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Fifteenth Amendment

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Description: Amendment to the U.S. Constitution forbidding discrimination in voting rights on the basis of race, color, or previous condition of servitude. Section 2 gives enforcement power to Congress.


Significance: The Supreme Court decided many cases involving discrimination in access to voting, especially after the passage of the Voting Rights Act of 1965. The law and the Court's interpretive decisions ended racially discriminatory voting restrictions in the United States.


The original U.S. Constitution tied the right of individuals to vote in federal elections to state election laws. A person who was eligible to vote in elections for the lower house of the state legislature was entitled to vote in federal elections. The result was that eligibility to vote was determined by state, not federal, law. If a national decision on voting rights was to be made, a constitutional amendment such as the Twenty-fourth, which ended poll taxes, was required. In 1868, after the Northern victory in the Civil War, the Fourteenth Amendment established citizenship and civil rights for the newly freed slaves. On February 3, 1870, the Fifteenth Amendment was adopted to prevent state governments from denying freed slaves the right to vote. Its language however, is much broader, because it prohibits denial of the right to vote “on account of race, color, or previous condition of servitude.” Section 2 of the amendment gives Congress the power to enforce its terms by remedial legislation.


Discriminatory Laws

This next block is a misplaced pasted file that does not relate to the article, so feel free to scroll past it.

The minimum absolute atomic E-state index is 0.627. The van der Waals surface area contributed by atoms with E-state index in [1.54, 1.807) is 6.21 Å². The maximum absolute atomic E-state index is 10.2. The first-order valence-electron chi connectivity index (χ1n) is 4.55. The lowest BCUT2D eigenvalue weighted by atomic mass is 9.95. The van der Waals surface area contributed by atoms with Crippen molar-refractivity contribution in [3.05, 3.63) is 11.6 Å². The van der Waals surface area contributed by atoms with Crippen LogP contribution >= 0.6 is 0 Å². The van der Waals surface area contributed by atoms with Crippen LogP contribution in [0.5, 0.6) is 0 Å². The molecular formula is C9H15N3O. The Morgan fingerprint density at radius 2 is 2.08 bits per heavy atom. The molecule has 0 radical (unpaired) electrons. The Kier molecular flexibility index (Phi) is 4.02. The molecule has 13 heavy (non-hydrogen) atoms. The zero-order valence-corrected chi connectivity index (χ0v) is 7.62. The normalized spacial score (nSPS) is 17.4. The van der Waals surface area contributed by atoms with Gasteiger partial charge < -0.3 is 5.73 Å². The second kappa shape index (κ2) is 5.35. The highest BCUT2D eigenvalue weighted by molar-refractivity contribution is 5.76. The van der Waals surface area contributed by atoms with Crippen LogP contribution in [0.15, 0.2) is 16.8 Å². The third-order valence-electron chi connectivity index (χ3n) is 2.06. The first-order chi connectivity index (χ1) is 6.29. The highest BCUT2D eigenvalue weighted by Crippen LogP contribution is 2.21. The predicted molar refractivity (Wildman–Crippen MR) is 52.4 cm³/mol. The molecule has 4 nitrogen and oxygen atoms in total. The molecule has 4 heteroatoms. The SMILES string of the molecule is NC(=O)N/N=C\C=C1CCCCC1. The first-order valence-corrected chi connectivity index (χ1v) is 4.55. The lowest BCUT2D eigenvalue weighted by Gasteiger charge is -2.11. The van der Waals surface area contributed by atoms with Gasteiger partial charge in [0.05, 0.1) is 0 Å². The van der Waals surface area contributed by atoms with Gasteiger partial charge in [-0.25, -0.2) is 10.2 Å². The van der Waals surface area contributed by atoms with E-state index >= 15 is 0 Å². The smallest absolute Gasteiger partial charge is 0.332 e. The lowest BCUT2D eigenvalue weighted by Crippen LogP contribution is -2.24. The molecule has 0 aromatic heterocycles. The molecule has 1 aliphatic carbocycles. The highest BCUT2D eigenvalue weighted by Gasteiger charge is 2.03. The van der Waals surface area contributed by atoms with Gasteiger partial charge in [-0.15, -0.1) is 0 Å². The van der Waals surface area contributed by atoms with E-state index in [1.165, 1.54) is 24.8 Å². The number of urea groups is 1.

Immediately after the ratification of the amendment, Congress passed the Enforcement Act of 1870, which made it a crime for public officers and private persons to obstruct the right to vote. Enforcement of this law was spotty and ineffective, and most of its provisions were repealed in 1894. Meanwhile, beginning in 1890, most of the states of the former Confederacy passed laws that were specifically designed to keep African Americans from voting. Literacy tests were a major disqualifier because at that time more than two-thirds of adult African Americans were illiterate. At the same time, white illiterates were allowed to vote under grandfather clauses, property qualifications, and “good character” exceptions, from which African Americans were excluded. Racially discriminatory enforcement of voting qualifications became the principal means by which African Americans were barred from the polls. In the absence of a statute, the only remedy for these discriminatory practices was case-by-case litigation. The Supreme Court, in case after case, struck down the discriminatory state practices. Grandfather clauses were invalidated in Guinn v. United States (1915). The state-mandated all-white primary was outlawed in Nixon v. Herndon (1927); party-operated all-white primaries were forbidden by Smith v. Allwright (1944) and Terry v. Adams (1953). The Court held in United States v. Thomas (1959) that phony polling place challenges to African Americans seeking to vote by the time the challenges had been resolved, the polls had closed were improper under the Fifteenth Amendment. Racial gerrymandering was forbidden by Gomillion v. Lightfoot (1960). In that case, Alabama had redefined the shape of the city of Tuskegee so as to exclude all but four or five of its four hundred African American voters, thus denying this group the opportunity to influence city government. The Court also dealt with discriminatory administration of literacy tests in several cases, most important, Schnell v. Davis (1949), in which Justice William O. Douglas, writing for the Court, remarked that “the legislative setting and the great discretion it vested in the registrar made it clear that…the literacy requirement was merely a device to make racial discrimination easy.”